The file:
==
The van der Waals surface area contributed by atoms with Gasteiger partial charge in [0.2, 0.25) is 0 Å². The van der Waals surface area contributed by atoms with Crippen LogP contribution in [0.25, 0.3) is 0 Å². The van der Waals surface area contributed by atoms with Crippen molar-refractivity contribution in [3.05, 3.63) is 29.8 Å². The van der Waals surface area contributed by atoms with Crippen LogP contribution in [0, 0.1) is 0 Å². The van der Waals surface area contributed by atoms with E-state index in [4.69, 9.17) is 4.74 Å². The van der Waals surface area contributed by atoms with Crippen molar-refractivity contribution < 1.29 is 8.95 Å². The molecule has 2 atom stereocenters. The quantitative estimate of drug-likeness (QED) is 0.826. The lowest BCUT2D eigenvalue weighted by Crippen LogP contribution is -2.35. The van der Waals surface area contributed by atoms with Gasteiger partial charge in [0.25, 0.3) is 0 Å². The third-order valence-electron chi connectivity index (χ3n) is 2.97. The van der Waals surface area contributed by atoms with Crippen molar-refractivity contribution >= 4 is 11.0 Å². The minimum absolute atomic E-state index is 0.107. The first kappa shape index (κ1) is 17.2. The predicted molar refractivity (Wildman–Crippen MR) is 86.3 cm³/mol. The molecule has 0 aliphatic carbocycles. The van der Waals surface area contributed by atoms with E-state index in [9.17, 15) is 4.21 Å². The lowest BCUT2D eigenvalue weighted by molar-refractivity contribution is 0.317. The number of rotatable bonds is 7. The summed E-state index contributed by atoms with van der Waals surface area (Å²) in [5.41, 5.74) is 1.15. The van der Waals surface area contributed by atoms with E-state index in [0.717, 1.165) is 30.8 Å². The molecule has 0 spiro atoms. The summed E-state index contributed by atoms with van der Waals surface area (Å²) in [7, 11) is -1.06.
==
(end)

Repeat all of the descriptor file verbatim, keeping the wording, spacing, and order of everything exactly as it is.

The van der Waals surface area contributed by atoms with Gasteiger partial charge in [0.2, 0.25) is 0 Å². The van der Waals surface area contributed by atoms with Crippen LogP contribution in [0.25, 0.3) is 0 Å². The van der Waals surface area contributed by atoms with Crippen molar-refractivity contribution in [3.05, 3.63) is 29.8 Å². The van der Waals surface area contributed by atoms with Crippen LogP contribution in [0, 0.1) is 0 Å². The van der Waals surface area contributed by atoms with E-state index in [4.69, 9.17) is 4.74 Å². The van der Waals surface area contributed by atoms with Crippen molar-refractivity contribution < 1.29 is 8.95 Å². The molecule has 2 atom stereocenters. The quantitative estimate of drug-likeness (QED) is 0.826. The lowest BCUT2D eigenvalue weighted by Crippen LogP contribution is -2.35. The van der Waals surface area contributed by atoms with Gasteiger partial charge in [0.25, 0.3) is 0 Å². The third-order valence-electron chi connectivity index (χ3n) is 2.97. The van der Waals surface area contributed by atoms with Crippen molar-refractivity contribution >= 4 is 11.0 Å². The minimum absolute atomic E-state index is 0.107. The first kappa shape index (κ1) is 17.2. The predicted molar refractivity (Wildman–Crippen MR) is 86.3 cm³/mol. The molecule has 0 aliphatic carbocycles. The van der Waals surface area contributed by atoms with E-state index in [9.17, 15) is 4.21 Å². The lowest BCUT2D eigenvalue weighted by molar-refractivity contribution is 0.317. The number of rotatable bonds is 7. The summed E-state index contributed by atoms with van der Waals surface area (Å²) in [5.41, 5.74) is 1.15. The van der Waals surface area contributed by atoms with E-state index in [0.717, 1.165) is 30.8 Å². The molecule has 0 spiro atoms. The summed E-state index contributed by atoms with van der Waals surface area (Å²) in [7, 11) is -1.06.